(This article belongs to the Special Issue Plant Pathogenic Fungi and Oomycetes)
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Open AccessArticle Antiplasmodial Properties and Cytotoxicity of Endophytic Fungi from Symphonia globulifera (Clusiaceae)
J. Fungi 2018, 4(2), 70; https://doi.org/10.3390/jof4020070
Received: 27 April 2018 / Revised: 7 June 2018 / Accepted: 8 June 2018 / Published: 12 June 2018
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Abstract
There is continuing need for new and improved drugs to tackle malaria, which remains a major public health problem, especially in tropical and subtropical regions of the world. Natural products represent credible sources of new antiplasmodial agents for antimalarial drug development. Endophytes that
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There is continuing need for new and improved drugs to tackle malaria, which remains a major public health problem, especially in tropical and subtropical regions of the world. Natural products represent credible sources of new antiplasmodial agents for antimalarial drug development. Endophytes that widely colonize healthy tissues of plants have been shown to synthesize a great variety of secondary metabolites that might possess antiplasmodial benefits. The present study was carried out to evaluate the antiplasmodial potential of extracts from endophytic fungi isolated from Symphonia globulifera against a chloroquine-resistant strain of Plasmodium falciparum (PfINDO). Sixty-one fungal isolates with infection frequency of 67.77% were obtained from the bark of S. globulifera. Twelve selected isolates were classified into six different genera including Fusarium, Paecilomyces, Penicillium, Aspergillus, Mucor, and Bipolaris. Extracts from the 12 isolates were tested against PfINDO, and nine showed good activity (IC50 < 10 μg·mL−1) with three fungi including Paecilomyces lilacinus (IC50 = 0.44 μg·mL−1), Penicillium janthinellum (IC50 = 0.2 μg·mL−1), and Paecilomyces sp. (IC50 = 0.55 μg·mL−1) showing the highest promise. These three isolates were found to be less cytotoxic against the HEK293T cell line with selectivity indices ranging from 24.52 to 70.56. Results from this study indicate that endophytic fungi from Symphonia globulifera are promising sources of hit compounds that might be further investigated as novel drugs against malaria. The chemical investigation of active extracts is ongoing. Full article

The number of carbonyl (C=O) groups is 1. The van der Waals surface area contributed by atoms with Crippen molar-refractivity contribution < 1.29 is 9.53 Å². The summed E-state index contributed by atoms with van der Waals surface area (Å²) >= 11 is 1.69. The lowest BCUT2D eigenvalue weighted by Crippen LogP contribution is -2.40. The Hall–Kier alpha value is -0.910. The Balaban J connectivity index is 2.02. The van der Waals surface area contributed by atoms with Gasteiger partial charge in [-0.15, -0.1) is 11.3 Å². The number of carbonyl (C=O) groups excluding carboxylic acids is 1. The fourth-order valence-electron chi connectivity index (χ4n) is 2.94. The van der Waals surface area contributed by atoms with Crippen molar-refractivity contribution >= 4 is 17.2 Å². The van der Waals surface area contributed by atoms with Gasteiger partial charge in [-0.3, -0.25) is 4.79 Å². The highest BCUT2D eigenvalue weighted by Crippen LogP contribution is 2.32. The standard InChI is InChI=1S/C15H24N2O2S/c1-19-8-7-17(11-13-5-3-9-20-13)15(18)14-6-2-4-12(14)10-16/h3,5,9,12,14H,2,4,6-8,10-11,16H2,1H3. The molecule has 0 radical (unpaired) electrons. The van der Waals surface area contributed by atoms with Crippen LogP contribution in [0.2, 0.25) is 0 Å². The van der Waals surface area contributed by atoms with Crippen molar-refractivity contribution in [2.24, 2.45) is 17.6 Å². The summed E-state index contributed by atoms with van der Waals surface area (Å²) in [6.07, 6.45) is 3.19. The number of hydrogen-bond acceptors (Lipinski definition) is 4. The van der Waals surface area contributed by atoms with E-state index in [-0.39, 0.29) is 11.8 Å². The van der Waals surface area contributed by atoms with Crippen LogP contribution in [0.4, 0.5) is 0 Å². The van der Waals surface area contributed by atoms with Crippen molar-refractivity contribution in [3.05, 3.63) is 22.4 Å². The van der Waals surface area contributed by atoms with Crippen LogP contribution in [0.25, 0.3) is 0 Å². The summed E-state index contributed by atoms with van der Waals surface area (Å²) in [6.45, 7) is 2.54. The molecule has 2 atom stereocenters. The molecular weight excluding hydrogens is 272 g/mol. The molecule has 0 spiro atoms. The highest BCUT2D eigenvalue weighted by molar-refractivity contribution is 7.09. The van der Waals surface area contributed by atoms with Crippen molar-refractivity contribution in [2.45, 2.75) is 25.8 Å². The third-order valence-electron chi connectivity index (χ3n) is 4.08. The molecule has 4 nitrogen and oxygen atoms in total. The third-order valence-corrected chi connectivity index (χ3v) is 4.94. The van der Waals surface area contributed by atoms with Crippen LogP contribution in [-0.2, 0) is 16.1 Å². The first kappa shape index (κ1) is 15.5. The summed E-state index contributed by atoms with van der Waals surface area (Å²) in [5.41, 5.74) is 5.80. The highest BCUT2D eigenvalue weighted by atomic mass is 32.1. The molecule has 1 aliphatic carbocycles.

(This article belongs to the Special Issue Fungal Endophytes in Plants)
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Open AccessArticle Restoring Waning Production of Volatile Organic Compounds in the Endophytic Fungus Hypoxylon sp. (BS15)
J. Fungi 2018, 4(2), 69; https://doi.org/10.3390/jof4020069
Received: 9 May 2018 / Revised: 30 May 2018 / Accepted: 6 June 2018 / Published: 12 June 2018
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Abstract
Certain endophytic fungi belonging to the Hypoxylon genus have recently been found to produce volatile organic compounds (VOCs) that have potential relevance as hydrocarbon fuels. Here, a recently discovered Hypoxylon sp. (BS15) was demonstrated to also produce VOCs, but with diminished VOC production
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Certain endophytic fungi belonging to the Hypoxylon genus have recently been found to produce volatile organic compounds (VOCs) that have potential relevance as hydrocarbon fuels. Here, a recently discovered Hypoxylon sp. (BS15) was demonstrated to also produce VOCs, but with diminished VOC production after an extended period of in vitro growth. Restoring VOC production was partially achieved by growing BS15 in growth media containing finely ground woody tissue from the original host plant (Taxodium distichum). In an effort to isolate VOC production modulators, extracts from this woody tissue were made by sequentially extracting with dichloromethane, methanol, and water. Both the dichloromethane and water extracts were found to modulate VOC production, while the methanol extract had no effect. Surprisingly, the woody tissue remaining after exhaustive extraction was also shown to act as a VOC production modulator when included in the growth media, with changes observed in the production of four compounds. This woody tissue also induced production of two compounds not observed in the original BS15 extract. Filter paper had the same modulating effect as exhaustively extracted woody tissue, suggesting the modulation was perhaps due to cellulose degradation products. Overall, this study demonstrated that VOC production in BS15 can be influenced by multiple compounds in the woody tissue rather than a single modulator. Full article
(This article belongs to the Special Issue Fungal Endophytes in Plants)
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Open AccessReview Conserved and Divergent Functions of the cAMP/PKA Signaling Pathway in Candida albicans and Candida tropicalis
J. Fungi 2018, 4(2), 68; https://doi.org/10.3390/jof4020068
Received: 27 April 2018 / Revised: 28 May 2018 / Accepted: 7 June 2018 / Published: 8 June 2018
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Abstract
Fungal species undergo many morphological transitions to adapt to changing environments, an important quality especially in fungal pathogens. For decades, Candida albicans has been one of the most prevalent human fungal pathogens, and recently, the prevalence of Candida tropicalis as a causative agent